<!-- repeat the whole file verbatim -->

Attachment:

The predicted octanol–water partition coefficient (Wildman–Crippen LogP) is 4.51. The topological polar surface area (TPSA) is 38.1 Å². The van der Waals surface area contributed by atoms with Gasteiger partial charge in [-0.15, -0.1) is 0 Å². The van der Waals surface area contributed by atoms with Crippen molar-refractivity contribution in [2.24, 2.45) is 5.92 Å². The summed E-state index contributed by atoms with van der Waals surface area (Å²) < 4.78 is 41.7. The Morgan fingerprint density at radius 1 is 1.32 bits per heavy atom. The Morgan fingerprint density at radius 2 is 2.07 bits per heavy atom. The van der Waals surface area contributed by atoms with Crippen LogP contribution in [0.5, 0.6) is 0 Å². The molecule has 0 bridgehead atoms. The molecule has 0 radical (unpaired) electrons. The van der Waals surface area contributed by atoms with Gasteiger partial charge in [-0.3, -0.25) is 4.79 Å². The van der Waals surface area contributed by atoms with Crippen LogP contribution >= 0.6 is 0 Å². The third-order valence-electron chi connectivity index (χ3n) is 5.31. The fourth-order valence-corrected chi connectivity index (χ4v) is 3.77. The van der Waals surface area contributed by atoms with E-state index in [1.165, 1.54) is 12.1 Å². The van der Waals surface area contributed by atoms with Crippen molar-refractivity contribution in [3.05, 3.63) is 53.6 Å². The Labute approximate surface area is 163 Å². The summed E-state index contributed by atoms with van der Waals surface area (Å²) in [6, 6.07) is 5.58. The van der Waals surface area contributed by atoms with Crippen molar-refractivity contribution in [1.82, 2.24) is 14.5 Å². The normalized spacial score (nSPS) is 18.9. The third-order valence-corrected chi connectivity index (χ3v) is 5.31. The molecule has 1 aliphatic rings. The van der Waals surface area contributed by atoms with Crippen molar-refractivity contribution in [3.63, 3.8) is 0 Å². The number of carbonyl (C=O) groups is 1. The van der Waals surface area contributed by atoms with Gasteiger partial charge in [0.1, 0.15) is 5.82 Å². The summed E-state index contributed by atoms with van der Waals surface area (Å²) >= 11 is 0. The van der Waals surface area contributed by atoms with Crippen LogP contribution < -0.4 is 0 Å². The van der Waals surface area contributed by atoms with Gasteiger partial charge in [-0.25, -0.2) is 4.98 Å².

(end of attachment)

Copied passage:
The predicted octanol–water partition coefficient (Wildman–Crippen LogP) is 4.51. The topological polar surface area (TPSA) is 38.1 Å². The van der Waals surface area contributed by atoms with Gasteiger partial charge in [-0.15, -0.1) is 0 Å². The van der Waals surface area contributed by atoms with Crippen molar-refractivity contribution in [2.24, 2.45) is 5.92 Å². The summed E-state index contributed by atoms with van der Waals surface area (Å²) < 4.78 is 41.7. The Morgan fingerprint density at radius 1 is 1.32 bits per heavy atom. The Morgan fingerprint density at radius 2 is 2.07 bits per heavy atom. The van der Waals surface area contributed by atoms with Crippen LogP contribution in [0.5, 0.6) is 0 Å². The molecule has 0 bridgehead atoms. The molecule has 0 radical (unpaired) electrons. The van der Waals surface area contributed by atoms with Gasteiger partial charge in [-0.3, -0.25) is 4.79 Å². The van der Waals surface area contributed by atoms with Crippen LogP contribution >= 0.6 is 0 Å². The third-order valence-electron chi connectivity index (χ3n) is 5.31. The fourth-order valence-corrected chi connectivity index (χ4v) is 3.77. The van der Waals surface area contributed by atoms with E-state index in [1.165, 1.54) is 12.1 Å². The van der Waals surface area contributed by atoms with Crippen molar-refractivity contribution in [3.05, 3.63) is 53.6 Å². The Labute approximate surface area is 163 Å². The summed E-state index contributed by atoms with van der Waals surface area (Å²) in [6, 6.07) is 5.58. The van der Waals surface area contributed by atoms with Crippen molar-refractivity contribution in [1.82, 2.24) is 14.5 Å². The normalized spacial score (nSPS) is 18.9. The third-order valence-corrected chi connectivity index (χ3v) is 5.31. The molecule has 1 aliphatic rings. The van der Waals surface area contributed by atoms with Crippen molar-refractivity contribution in [3.63, 3.8) is 0 Å². The number of carbonyl (C=O) groups is 1. The van der Waals surface area contributed by atoms with Gasteiger partial charge in [0.1, 0.15) is 5.82 Å². The summed E-state index contributed by atoms with van der Waals surface area (Å²) >= 11 is 0. The van der Waals surface area contributed by atoms with Crippen LogP contribution < -0.4 is 0 Å². The van der Waals surface area contributed by atoms with Gasteiger partial charge in [-0.25, -0.2) is 4.98 Å².